Normally, PVC solvent glue is used to glue together joint fittings and pipes made from PVC material.
Lasting repairs typically requires cutting the pipe back and fixing new replacement parts and couplings.
Alternatively, you can re-plumb the whole piping section.
Other unpressured drain pipes such as ABS pipes will also require similar repair methods.
Although PVC pipes are mostly cream or white in colour, ABS is black and plastic.
However, CPVC plastic water supply pipes are pressurized and unsuitable for similar repair methods.
Silicone or Rubber Repair Tape
These products are heavy-duty, thick tapes which sticks to itself instead of the part under repair.
They are gummy and stretchy so it can stick to itself in order to increase the tape wraps compression.
Wrap the tape around the leaking PVC pipe or joint very tightly, and ensure the wraps extend well past the area of repair.
The upside is that repair tape can be wrapped spirally across a significant distance if a pipe has a long split.
On the other hand, applying it in tight spaces can be difficult.
PVC Pipe Repair: Epoxy
Repair epoxies meant for plastics, including PVC, are usually available in liquid (syringe) and putty forms.
Both forms are suitable for fixing PVC pipe and joint leaks.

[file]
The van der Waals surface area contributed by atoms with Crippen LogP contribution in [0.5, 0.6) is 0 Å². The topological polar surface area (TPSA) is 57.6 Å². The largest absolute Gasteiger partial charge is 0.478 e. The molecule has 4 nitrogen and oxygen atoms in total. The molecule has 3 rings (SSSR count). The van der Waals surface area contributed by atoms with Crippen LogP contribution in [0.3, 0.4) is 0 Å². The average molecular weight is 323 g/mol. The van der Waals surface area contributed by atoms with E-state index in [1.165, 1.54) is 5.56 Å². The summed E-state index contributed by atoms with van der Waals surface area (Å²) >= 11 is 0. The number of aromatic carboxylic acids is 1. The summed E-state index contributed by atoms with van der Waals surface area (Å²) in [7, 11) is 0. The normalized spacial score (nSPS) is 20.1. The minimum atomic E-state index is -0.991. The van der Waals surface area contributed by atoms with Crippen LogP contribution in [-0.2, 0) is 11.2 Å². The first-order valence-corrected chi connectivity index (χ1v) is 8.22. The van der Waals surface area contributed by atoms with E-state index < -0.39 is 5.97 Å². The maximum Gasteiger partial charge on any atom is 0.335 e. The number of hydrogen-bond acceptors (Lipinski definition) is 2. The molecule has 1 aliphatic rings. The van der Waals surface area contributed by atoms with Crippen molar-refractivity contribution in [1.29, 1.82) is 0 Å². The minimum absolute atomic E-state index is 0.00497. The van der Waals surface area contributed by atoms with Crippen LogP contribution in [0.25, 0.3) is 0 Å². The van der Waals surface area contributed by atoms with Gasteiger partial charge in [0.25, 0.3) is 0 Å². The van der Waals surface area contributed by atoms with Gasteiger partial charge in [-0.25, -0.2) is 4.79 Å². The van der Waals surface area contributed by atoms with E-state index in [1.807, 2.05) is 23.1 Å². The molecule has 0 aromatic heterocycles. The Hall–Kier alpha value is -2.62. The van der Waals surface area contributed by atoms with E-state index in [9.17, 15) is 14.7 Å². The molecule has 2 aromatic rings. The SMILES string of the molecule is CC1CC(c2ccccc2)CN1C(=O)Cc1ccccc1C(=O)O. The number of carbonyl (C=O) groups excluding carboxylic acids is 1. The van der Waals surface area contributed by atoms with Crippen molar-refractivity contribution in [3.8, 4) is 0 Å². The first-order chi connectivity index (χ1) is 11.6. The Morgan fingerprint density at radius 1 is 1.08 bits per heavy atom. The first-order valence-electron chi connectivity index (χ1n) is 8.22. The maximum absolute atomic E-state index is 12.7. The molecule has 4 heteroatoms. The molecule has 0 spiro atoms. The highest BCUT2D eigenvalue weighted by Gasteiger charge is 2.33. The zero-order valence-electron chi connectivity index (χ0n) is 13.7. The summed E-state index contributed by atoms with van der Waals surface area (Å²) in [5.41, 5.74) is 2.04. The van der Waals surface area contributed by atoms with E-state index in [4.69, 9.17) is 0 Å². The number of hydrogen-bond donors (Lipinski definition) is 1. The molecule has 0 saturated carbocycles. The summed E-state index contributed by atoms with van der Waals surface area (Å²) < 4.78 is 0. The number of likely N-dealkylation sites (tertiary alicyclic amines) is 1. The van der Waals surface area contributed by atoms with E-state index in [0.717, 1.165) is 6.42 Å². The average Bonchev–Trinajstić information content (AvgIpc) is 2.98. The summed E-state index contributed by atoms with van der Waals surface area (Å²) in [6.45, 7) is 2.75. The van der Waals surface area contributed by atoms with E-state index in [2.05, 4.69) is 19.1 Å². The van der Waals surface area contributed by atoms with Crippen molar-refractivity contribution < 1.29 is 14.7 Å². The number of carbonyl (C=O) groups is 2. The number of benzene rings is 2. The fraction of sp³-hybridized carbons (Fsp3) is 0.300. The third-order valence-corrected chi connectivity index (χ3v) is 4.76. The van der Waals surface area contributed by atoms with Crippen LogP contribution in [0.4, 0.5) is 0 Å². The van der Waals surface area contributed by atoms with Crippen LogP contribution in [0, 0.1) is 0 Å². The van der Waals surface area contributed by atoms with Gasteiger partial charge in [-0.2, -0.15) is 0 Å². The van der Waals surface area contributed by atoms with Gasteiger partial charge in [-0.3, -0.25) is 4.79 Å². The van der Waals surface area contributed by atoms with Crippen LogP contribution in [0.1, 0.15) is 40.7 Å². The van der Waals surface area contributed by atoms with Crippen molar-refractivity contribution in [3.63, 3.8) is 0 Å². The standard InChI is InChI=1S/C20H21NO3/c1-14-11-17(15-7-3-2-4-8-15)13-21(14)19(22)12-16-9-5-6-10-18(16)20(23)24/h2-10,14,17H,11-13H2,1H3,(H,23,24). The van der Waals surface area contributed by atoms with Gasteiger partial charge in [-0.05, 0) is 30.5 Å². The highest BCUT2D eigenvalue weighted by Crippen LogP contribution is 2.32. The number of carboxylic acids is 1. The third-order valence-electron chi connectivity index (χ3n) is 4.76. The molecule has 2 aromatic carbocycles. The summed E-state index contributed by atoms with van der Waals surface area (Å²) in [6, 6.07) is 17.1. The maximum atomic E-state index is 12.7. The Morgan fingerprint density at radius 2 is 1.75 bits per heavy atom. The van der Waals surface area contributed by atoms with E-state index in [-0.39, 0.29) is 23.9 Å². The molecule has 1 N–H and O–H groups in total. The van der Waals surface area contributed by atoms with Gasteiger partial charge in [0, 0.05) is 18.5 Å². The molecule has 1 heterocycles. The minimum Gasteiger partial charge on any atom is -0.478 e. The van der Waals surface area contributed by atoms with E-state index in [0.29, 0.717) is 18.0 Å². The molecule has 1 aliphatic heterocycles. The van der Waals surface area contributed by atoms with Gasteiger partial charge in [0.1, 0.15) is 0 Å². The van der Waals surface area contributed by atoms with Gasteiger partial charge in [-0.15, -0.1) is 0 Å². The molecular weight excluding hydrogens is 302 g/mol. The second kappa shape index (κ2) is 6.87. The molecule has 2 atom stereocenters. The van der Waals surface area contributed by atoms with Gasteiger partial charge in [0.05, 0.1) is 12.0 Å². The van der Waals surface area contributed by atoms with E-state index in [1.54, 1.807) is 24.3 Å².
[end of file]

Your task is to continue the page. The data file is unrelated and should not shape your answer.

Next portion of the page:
Wipe the area dry and apply the epoxy in line with the manufacturer’s direction.
Many types get to full strength in about an hour but set in around 25 minutes.
Since liquid epoxy is less dense than putty, it may work better for tight areas like drain pipes running through stud holes or other frames.
PVC Pipe Repair: Fiberglass Wrap
This is a cloth of fiberglass coated with resin that is water-triggered.
Simply soak the cloth in water and wrap it round the PVC joint or pipe leak, and allow the resin to harden for about 15 minutes.
For best results, follow the manufacturer’s instructions.
This includes trying to stretch the wrap about 2 inches on both sides of the leaking area.
Hose Clamps and Rubber
A thick rubber piece and some hose clamps offer a short-term repair which you can do without needing to get supplies from the store.
If the leak is secluded to a single area and not split along the joint or pipe length, then you can normally wrap it with a piece of rubber.
Open the hose clamps entirely, such that you can place them round the pipe.
Wrap the leaking area with the rubber, and then tighten the hose clamp at the rubber ends to compress it round the leak.
This will normally either stop the leak or reduce it significantly so that you can apply a more lasting repair.